Kevin Blake

With the new Dublin Racing Festival fast approaching, Kevin Blake discusses the lack of British entries in the early closing races.

  • Monday 22 January
  • Blog
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Don’t lament lack of British entries for the Dublin Racing Festival

The inaugural Dublin Racing Festival is less than a fortnight away and excitement is already growing. No matter what transpires on and off the track over the weekend, the creation of the meeting is all-but sure to be considered a great success. Indeed, the concept is so simple, yet makes so much sense, that one expects those with the power to make such things happen are wondering why they didn’t think of it earlier.

Comparisons with the similarly well-conceived Irish Champions Weekend are inevitable, but such comparisons aren’t necessarily fair. The Flat and National Hunt seasons are fundamentally different. The Flat has any number of focus points around the world during the year, one of which is now the well-positioned Irish Champions Weekend.

In contrast, whether one likes it or not, the National Hunt season is split into pre-Cheltenham and post-Cheltenham. No matter how prestigious or valuable the races, no matter whether it is in Britain or Ireland, every contest prior to March will be considered as being part of the build-up to the Cheltenham Festival.

This is a source of frustration for some, with the view that such focus on Prestbury Park in March is unhealthy for the discipline as a whole, but it is a reality that is hard to see changing any time soon.

Indeed, it is this reality that made it inevitable that British trainers would not support the Dublin Racing Festival as some hoped they would. Only eight British-trained horses have been entered in the early-closing races over the two-day meeting and it seems likely that very few of those will be declared to run. It is expected to be a similar story in the handicaps and bumpers.

The reason it was so inevitable is that the Cheltenham Festival is what matters most on both sides of the Irish Sea. For British trainers, the notion of sending a stable star across to Ireland for a Grade 1 just five weeks before Cheltenham is one that is never likely to hold too much appeal regardless of how good a job Leopardstown do and how much prize money is on offer there.

As well as that and as much as anything else, one suspects that the vast majority of British trainers wouldn’t even consider coming across the Irish Sea with anything bar their very best representatives for the very simple reason that they likely feel they can’t compete.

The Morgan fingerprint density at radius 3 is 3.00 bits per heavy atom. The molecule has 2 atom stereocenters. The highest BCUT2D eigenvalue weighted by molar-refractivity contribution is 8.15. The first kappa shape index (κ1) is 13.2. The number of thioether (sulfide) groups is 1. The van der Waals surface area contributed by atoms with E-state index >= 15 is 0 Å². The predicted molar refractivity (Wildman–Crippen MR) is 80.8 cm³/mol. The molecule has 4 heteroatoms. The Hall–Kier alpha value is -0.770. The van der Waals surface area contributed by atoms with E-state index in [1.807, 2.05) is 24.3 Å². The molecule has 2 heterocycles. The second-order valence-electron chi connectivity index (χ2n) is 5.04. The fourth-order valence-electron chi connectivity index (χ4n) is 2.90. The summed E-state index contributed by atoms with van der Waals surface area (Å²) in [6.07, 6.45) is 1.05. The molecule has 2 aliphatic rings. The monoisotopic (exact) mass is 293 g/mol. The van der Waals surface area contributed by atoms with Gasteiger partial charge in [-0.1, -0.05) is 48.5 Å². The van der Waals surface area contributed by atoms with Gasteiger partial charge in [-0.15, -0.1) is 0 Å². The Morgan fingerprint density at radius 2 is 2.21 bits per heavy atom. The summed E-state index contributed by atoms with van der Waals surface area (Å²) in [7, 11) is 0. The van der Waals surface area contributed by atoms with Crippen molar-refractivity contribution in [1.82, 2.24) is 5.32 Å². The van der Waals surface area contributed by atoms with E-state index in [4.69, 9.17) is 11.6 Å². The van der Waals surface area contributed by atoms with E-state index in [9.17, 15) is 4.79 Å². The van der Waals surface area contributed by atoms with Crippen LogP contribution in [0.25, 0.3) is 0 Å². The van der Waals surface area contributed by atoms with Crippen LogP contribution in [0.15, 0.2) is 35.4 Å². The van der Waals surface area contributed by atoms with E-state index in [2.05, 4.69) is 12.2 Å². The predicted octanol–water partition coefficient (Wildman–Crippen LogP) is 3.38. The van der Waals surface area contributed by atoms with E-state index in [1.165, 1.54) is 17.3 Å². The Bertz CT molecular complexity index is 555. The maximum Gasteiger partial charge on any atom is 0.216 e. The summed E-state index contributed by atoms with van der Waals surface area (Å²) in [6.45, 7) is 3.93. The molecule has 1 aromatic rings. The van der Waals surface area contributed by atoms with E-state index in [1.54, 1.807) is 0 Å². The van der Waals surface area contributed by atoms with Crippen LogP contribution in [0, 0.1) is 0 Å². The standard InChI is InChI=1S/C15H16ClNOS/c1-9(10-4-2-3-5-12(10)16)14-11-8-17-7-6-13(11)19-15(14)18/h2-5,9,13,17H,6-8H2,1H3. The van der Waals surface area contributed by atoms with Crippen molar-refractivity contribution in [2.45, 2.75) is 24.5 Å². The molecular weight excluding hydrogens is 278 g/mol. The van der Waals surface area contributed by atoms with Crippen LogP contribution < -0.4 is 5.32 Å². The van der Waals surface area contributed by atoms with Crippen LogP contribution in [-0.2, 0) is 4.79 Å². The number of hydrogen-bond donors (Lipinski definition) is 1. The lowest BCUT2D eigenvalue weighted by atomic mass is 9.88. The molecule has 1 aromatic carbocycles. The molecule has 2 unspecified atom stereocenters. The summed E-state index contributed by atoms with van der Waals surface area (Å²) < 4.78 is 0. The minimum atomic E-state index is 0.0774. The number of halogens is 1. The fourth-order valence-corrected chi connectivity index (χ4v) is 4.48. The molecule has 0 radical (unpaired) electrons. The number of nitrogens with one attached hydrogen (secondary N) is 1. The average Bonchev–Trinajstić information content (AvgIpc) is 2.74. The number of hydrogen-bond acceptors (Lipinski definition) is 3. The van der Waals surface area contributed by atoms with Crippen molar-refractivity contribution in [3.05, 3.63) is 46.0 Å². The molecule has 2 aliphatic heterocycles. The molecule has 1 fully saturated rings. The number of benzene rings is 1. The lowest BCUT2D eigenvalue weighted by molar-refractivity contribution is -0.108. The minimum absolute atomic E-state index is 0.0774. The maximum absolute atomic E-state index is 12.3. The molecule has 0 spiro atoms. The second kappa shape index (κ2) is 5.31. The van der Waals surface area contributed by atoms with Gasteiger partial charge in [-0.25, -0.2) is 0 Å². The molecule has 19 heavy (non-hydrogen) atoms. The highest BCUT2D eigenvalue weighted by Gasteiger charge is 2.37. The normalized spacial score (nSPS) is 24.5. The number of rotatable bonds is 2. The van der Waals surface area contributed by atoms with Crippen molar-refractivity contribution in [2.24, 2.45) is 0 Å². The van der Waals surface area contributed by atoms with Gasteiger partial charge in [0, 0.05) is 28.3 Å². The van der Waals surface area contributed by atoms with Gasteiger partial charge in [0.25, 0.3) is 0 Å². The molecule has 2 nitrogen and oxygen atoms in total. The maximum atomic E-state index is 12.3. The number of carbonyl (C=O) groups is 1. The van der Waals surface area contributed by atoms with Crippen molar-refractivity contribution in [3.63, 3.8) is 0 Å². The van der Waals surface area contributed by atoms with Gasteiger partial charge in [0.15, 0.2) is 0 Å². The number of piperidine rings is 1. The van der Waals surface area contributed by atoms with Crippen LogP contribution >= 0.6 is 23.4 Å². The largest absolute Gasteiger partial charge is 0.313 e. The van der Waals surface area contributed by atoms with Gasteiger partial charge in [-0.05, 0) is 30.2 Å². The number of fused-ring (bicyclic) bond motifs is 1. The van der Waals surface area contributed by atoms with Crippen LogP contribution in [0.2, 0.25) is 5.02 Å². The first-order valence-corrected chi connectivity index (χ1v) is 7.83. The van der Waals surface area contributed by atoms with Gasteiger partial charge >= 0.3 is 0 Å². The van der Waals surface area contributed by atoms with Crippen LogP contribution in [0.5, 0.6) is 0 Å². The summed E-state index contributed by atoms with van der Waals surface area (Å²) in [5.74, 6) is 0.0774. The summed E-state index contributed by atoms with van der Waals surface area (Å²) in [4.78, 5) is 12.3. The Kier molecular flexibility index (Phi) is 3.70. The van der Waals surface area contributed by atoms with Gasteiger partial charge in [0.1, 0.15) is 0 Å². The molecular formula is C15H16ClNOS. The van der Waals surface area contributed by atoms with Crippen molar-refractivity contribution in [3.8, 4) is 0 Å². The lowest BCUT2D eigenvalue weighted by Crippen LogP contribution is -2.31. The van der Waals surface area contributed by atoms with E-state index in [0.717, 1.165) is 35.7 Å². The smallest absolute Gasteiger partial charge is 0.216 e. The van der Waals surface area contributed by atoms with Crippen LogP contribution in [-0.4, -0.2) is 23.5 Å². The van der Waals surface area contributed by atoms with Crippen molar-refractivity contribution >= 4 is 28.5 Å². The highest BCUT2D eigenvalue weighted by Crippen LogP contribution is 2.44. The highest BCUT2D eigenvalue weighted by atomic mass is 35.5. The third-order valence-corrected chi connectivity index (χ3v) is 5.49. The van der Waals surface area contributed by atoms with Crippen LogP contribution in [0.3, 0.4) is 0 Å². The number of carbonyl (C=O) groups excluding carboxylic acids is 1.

While it will be a tough truth for some to swallow, Ireland is where the power lies in National Hunt racing right now. Remember, we are less than two years removed from Willie Mullins coming within a whisker of claiming the title of Champion National Hunt Trainer in Britain despite only making a concerted effort to do so in the late stages of the campaign.

Perhaps an even starker illustration of how far British National Hunt racing has slipped relative to Ireland has been the performance of Irish-trained horses at the Cheltenham Festival, the meeting that the majority of British trainers aim to have their most talented horses at fever pitch for throughout the season.

As the following table shows, despite the disadvantage of having to travel cross-channel to get to Cheltenham, Irish-trained horses have won over 40% of the races at the Cheltenham Festival in six of the last seven years, culminating in a record-breaking tally of 19 of the 28 races last year.

While the National Hunt game has grown accustomed to such success rates from the raiding party, when one sits back and takes it in, it really is staggering just how much inroads the Irish have managed to make into such a prestigious meeting on foreign soil.

When one considers this reality, it should be no surprise that the British trainers are unwilling to travel across the Irish Sea with their best horses considering they struggle to beat them on the days that matter most when they are in their own backyard.

Regardless, even if British trainers were more willing to cross the Irish Sea with their best horses, there are arguably only three horses trained in Britain that would truly enhance the Dublin Racing Festival, Buveur D’Air, Might Bite and Altior.

Given that all three of those stars are trained by Nicky Henderson, a man who has a well-earned reputation for being ultra-cautious with his best horses, he will always be the least likely of any of the top British trainers to run his best horses in a competitive contest five weeks before the Cheltenham Festival.

Thus, while some have bemoaned and belittled the British for not better supporting the Dublin Racing Festival, it really is a non-issue. The firepower in National Hunt racing is on the island of Ireland and there is more than enough of it to create a season full of enthralling action staged primarily at home.

The creation of the Dublin Racing Festival creates a natural programme of progression from Leopardstown’s Christmas meeting to the Dublin Racing Festival to the Cheltenham Festival and onto the Punchestown Festival. There are some fine meetings and races around those focus points, but the authorities have already worked on the Irish National Hunt programme in a way that funnels the best horses around into these meetings and that is a policy that should be continued.

While British contenders would be more than welcome and would add to the Dublin Racing Festival, the meeting certainly doesn’t need them for it to be one of the highlights of the National Hunt season. Irish National Hunt racing should be very proud of the position it has worked itself into in the sport and the likes of the Dublin Racing Festival should be a celebration of that, with or without international competitors.


Kevin Blake
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